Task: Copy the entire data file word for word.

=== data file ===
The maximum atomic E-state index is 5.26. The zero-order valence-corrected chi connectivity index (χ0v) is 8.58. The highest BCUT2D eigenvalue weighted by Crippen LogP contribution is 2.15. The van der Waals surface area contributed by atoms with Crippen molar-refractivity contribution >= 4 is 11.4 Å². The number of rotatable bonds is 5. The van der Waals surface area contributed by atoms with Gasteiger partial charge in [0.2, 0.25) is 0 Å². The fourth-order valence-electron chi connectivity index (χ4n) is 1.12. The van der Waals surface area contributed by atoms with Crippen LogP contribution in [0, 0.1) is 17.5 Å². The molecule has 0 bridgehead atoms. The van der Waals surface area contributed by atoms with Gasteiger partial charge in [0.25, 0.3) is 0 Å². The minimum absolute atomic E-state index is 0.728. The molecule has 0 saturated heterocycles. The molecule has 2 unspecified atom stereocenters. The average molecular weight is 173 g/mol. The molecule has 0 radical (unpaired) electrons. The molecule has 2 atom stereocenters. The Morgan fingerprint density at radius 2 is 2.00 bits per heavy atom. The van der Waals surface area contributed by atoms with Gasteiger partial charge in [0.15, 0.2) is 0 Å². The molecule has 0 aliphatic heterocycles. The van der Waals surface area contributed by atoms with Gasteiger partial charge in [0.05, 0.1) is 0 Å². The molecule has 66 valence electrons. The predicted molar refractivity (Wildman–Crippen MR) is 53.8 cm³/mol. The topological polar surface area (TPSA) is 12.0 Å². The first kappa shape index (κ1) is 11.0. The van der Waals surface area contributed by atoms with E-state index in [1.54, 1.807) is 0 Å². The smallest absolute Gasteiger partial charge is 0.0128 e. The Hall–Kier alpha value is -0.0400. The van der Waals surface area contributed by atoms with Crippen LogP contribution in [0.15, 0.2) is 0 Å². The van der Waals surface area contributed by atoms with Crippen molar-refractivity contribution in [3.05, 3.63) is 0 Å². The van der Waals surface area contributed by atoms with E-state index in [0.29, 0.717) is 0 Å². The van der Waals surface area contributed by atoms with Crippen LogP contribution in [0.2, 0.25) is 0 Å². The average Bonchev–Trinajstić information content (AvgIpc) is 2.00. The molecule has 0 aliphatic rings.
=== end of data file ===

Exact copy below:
The maximum atomic E-state index is 5.26. The zero-order valence-corrected chi connectivity index (χ0v) is 8.58. The highest BCUT2D eigenvalue weighted by Crippen LogP contribution is 2.15. The van der Waals surface area contributed by atoms with Crippen molar-refractivity contribution >= 4 is 11.4 Å². The number of rotatable bonds is 5. The van der Waals surface area contributed by atoms with Gasteiger partial charge in [0.2, 0.25) is 0 Å². The fourth-order valence-electron chi connectivity index (χ4n) is 1.12. The van der Waals surface area contributed by atoms with Crippen LogP contribution in [0, 0.1) is 17.5 Å². The molecule has 0 bridgehead atoms. The van der Waals surface area contributed by atoms with Gasteiger partial charge in [0.25, 0.3) is 0 Å². The minimum absolute atomic E-state index is 0.728. The molecule has 0 saturated heterocycles. The molecule has 2 unspecified atom stereocenters. The average molecular weight is 173 g/mol. The molecule has 0 radical (unpaired) electrons. The molecule has 2 atom stereocenters. The Morgan fingerprint density at radius 2 is 2.00 bits per heavy atom. The van der Waals surface area contributed by atoms with Gasteiger partial charge in [0.15, 0.2) is 0 Å². The molecule has 0 aliphatic heterocycles. The van der Waals surface area contributed by atoms with Gasteiger partial charge in [0.05, 0.1) is 0 Å². The molecule has 66 valence electrons. The predicted molar refractivity (Wildman–Crippen MR) is 53.8 cm³/mol. The topological polar surface area (TPSA) is 12.0 Å². The first kappa shape index (κ1) is 11.0. The van der Waals surface area contributed by atoms with E-state index in [1.54, 1.807) is 0 Å². The smallest absolute Gasteiger partial charge is 0.0128 e. The Hall–Kier alpha value is -0.0400. The van der Waals surface area contributed by atoms with Crippen LogP contribution in [0.15, 0.2) is 0 Å². The van der Waals surface area contributed by atoms with Crippen molar-refractivity contribution in [3.05, 3.63) is 0 Å². The van der Waals surface area contributed by atoms with E-state index in [0.29, 0.717) is 0 Å². The van der Waals surface area contributed by atoms with Crippen LogP contribution in [0.2, 0.25) is 0 Å². The average Bonchev–Trinajstić information content (AvgIpc) is 2.00. The molecule has 0 aliphatic rings.